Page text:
Never Too Late? Harvard Snags Paso Robles Water Rights Before Deadline


You knew they were book smart, but it turns out Harvard isn't so bad with wine, either.
Harvard University's Brodiaea Inc., a company owned by the University's sizable endowment fund, recently secured water well drilling permits just a few days before “lawmakers banned new pumping,” a Jan. 23 Reuters report said. 
While the move raised eyebrows with some area experts, others lauded the University for investing in its vineyards.
“You've got a value-added product, you've got agricultural real-estate as a hedge against inflation, and if you can be smart about operating it you can come up with a pretty consistent cash flow that can produce a return on investment that is not as volatile as other products,” said Dana Merrill, owner of a vineyard services firm near Paso Robles.
The move comes in the wake of a brutal drought which has affected the area.
Harvard's last-second push for more permits left some area advocates wondering what the organization will do with the water they're predicted to procure from their proposed wells.
“It remains to be seen what commitment they have to the business,” said Susan Harvey, a representative from a local advocacy group. “Is Harvard going to keep their water or cut back on returns to protect water quality and quantity?”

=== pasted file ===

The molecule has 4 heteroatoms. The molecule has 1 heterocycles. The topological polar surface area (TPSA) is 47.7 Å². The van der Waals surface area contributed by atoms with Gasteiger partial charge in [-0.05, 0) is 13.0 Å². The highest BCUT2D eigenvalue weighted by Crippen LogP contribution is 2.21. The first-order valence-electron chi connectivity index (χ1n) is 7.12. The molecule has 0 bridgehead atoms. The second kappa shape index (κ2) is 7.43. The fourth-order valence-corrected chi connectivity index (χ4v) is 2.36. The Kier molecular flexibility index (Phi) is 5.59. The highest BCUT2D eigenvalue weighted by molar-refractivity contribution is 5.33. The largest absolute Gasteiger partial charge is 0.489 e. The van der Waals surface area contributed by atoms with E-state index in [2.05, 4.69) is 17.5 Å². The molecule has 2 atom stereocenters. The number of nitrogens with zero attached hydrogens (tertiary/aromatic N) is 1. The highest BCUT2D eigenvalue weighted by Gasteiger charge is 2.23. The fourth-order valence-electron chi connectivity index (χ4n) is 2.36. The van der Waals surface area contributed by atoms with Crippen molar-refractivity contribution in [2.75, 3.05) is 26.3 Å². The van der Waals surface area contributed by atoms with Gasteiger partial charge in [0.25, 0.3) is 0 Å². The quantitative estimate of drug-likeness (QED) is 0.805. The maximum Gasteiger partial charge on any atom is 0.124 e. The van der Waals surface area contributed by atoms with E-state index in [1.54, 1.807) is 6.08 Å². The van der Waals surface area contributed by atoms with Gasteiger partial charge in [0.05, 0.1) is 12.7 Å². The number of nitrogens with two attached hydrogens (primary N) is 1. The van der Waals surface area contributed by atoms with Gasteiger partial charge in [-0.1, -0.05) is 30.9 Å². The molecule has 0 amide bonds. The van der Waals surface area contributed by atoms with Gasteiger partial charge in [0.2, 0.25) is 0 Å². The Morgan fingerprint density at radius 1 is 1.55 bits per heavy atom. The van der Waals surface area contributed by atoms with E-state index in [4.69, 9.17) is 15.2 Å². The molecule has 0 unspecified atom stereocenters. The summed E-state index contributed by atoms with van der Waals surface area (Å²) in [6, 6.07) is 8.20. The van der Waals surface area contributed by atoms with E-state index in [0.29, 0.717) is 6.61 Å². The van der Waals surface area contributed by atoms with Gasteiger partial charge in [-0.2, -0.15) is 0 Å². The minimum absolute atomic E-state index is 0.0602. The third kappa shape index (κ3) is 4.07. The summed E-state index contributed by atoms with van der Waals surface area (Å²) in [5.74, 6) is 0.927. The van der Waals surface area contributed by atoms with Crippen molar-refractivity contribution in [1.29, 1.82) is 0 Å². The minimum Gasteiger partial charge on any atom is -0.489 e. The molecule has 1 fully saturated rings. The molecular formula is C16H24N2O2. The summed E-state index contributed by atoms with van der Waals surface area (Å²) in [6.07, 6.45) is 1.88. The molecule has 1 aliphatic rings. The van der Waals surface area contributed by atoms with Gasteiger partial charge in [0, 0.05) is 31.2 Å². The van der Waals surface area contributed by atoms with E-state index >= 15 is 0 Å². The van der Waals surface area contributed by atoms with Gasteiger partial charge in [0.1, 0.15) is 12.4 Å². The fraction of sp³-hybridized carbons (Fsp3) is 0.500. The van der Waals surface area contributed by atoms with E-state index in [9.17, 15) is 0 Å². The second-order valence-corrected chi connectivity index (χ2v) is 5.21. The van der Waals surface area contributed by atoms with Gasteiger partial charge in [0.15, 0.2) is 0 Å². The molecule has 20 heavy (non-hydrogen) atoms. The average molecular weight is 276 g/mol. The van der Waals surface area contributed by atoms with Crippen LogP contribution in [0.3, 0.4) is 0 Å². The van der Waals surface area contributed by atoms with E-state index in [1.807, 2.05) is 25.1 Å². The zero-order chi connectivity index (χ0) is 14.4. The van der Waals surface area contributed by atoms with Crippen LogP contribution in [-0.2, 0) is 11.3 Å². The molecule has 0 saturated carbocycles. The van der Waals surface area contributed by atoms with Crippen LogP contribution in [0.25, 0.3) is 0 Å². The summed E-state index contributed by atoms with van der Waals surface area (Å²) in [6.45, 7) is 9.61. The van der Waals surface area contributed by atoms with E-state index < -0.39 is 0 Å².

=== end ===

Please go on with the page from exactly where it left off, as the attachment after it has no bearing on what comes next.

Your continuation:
According to Reuters, irrigable land in Paso Robles is between five and seven times more valuable than dry pasture. 
The proposed wells will dig down between 700 and 900 feet, a distance which is “two to three times deeper than the average residential well,” Reuters said. 
A local real estate expert told Reuters the move was a wise one.
“The area they bought in has some of the best groundwater in the region, and having working wells puts their investment in a strong position,” the expert said.
Yahoo! Finance published the Reuters story about the Harvard purchase. The article spurred a variety of spirit responses from readers, many of whom were wary of the move by one of the country's most respected educational institutions. 
Several commenters said the last-second move by Harvard was an example of the “rich getting richer”, while others raised concerns about whether or not it was necessary to drill for water when many farmers – wheat, barley, oats and almonds were mentioned –  rely only on rain for their harvest.

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